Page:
Wireless companies boost signal at Heinz Field
If going to the game just isn't enough, wireless companies will make it easier for fans to text, tweet, post photos and update their Facebook status during Steelers games this fall.
Verizon booted up its upgraded wireless network at Heinz Field in time for last week's Taylor Swift concert. After seeing a significant spike in traffic during the concert, Sprint decided to make similar upgrades and will wheel in a portable antenna in the meantime.
“It was a trigger event for us,” Sprint spokeswoman Kelly Schlageter said. “There was a huge crunch for us, and we needed to add capacity.”
Too many people on cellphones in a concentrated location can overload the capacity of nearby towers and antennas, said Alex Hills, a distinguished service professor in engineering and public policy and electrical and computer engineering at Carnegie Mellon University.
The explosion of smartphones and people texting, sending photos and videos — and posting to Facebook, Instagram, Twitter and other social networks — floods towers with data.
“When it's full, it's full,” Hills said, adding that people must wait for a spot to open on the tower before connecting a call or sending a tweet.
To address the problem, wireless networks install dedicated antenna systems at venues where large crowds typically gather. AT&T installed hundreds of small wireless signal transmitter/receivers at Heinz Field to build a “distributed antenna system” in October.
Verizon followed suit, building its antenna system in time for the Swift concert, said Don Carretta, executive director of Verizon's network in Western Pennsylvania, Ohio and West Virginia. Sprint will roll out its antenna system in six to eight months, Schlageter said.
The upgraded systems are not foolproof, however. Some AT&T and Verizon customers reported problems at the Swift concert.
Shanna Canarini, 20, drove from Lowell, Ind., about 45 miles south of Chicago, to see Taylor Swift at Heinz Field. She has AT&T service and tried several times to send photos and texts to family and friends before giving up.
Brittany Williams, 21, of LaPlace, La., about 30 miles west of New Orleans, did not mind her limited connection to social media. She wanted to enjoy the concert.
“However, when I touched Taylor's hand, I tried texting my mom and aunt, because I was so excited and wanted to share it instantly,” she said.
The text did not make it, and Williams, still excited but a little frustrated, had to wait to tell them after the show.
Aaron Aupperlee is a Trib Total Media staff writer. Reach him at 412-320-7986 or firstname.lastname@example.org.
Show commenting policy
TribLive commenting policy
You are solely responsible for your comments and by using TribLive.com you agree to our Terms of Service.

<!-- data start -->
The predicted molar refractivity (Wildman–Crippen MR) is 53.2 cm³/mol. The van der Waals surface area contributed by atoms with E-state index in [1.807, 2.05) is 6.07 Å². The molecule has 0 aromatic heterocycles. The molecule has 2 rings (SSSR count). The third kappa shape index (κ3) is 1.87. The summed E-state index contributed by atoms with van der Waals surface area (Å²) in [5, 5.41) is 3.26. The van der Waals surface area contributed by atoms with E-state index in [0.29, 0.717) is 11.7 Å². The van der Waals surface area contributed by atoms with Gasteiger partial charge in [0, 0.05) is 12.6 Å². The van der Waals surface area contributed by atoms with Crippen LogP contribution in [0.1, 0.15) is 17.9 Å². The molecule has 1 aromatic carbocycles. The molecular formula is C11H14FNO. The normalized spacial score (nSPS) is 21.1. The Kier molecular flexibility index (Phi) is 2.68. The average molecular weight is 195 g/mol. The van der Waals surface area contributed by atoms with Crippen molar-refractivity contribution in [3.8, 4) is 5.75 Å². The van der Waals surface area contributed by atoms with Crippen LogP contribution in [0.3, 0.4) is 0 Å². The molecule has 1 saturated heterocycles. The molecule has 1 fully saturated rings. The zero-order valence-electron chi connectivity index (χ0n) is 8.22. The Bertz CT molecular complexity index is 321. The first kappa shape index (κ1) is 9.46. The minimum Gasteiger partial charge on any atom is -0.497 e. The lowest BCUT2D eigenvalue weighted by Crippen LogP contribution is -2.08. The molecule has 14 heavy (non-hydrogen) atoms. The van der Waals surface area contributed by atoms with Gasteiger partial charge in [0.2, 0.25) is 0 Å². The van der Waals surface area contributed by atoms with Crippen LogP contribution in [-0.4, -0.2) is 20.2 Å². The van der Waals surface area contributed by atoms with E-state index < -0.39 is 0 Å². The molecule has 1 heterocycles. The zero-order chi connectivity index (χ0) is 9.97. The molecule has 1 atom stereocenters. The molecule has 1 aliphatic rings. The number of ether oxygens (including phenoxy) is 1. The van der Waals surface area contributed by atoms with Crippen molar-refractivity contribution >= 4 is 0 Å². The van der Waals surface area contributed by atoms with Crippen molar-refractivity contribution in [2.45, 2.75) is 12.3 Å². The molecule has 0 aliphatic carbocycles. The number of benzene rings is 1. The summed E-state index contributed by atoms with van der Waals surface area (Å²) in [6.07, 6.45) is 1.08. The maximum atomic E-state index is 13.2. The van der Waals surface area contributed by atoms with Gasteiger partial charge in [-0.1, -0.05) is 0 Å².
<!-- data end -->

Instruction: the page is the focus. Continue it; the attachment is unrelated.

We moderate comments. Our goal is to provide substantive commentary for a general readership. By screening submissions, we provide a space where readers can share intelligent and informed commentary that enhances the quality of our news and information.
While most comments will be posted if they are on-topic and not abusive, moderating decisions are subjective. We will make them as carefully and consistently as we can. Because of the volume of reader comments, we cannot review individual moderation decisions with readers.
We value thoughtful comments representing a range of views that make their point quickly and politely. We make an effort to protect discussions from repeated comments either by the same reader or different readers.
We follow the same standards for taste as the daily newspaper. A few things we won't tolerate: personal attacks, obscenity, vulgarity, profanity (including expletives and letters followed by dashes), commercial promotion, impersonations, incoherence, proselytizing and SHOUTING. Don't include URLs to Web sites.
We do not edit comments. They are either approved or deleted. We reserve the right to edit a comment that is quoted or excerpted in an article. In this case, we may fix spelling and punctuation.
We welcome strong opinions and criticism of our work, but we don't want comments to become bogged down with discussions of our policies and we will moderate accordingly.
We appreciate it when readers and people quoted in articles or blog posts point out errors of fact or emphasis and will investigate all assertions. But these suggestions should be sent via e-mail. To avoid distracting other readers, we won't publish comments that suggest a correction. Instead, corrections will be made in a blog post or in an article.
- Gorman: Are mergers the future of Western Pa. football?
- Pittsburgh zoo joins effort to rehabilitate sea turtles
- Pa. Medicaid growth in tug of war between departing Governor Corbett, incoming Wolf
- In Steelers-Saints game, all eyes on Brown-Lewis matchup
- Williams tosses 6 TDs as Clairton sets state scoring record
- Carnegie boy with rare gene mutation enjoys 1st Penguins game
- South Fayette wins 30th in a row, moves closer to title defense
- Led by Whitehead’s 4 TDs, Central Valley cruises into PIAA semifinals
- Mirai debut brings fuel cell future closer
- Newsmaker: Irene H. Frieze
- Sloppy Penguins fall to Hurricanes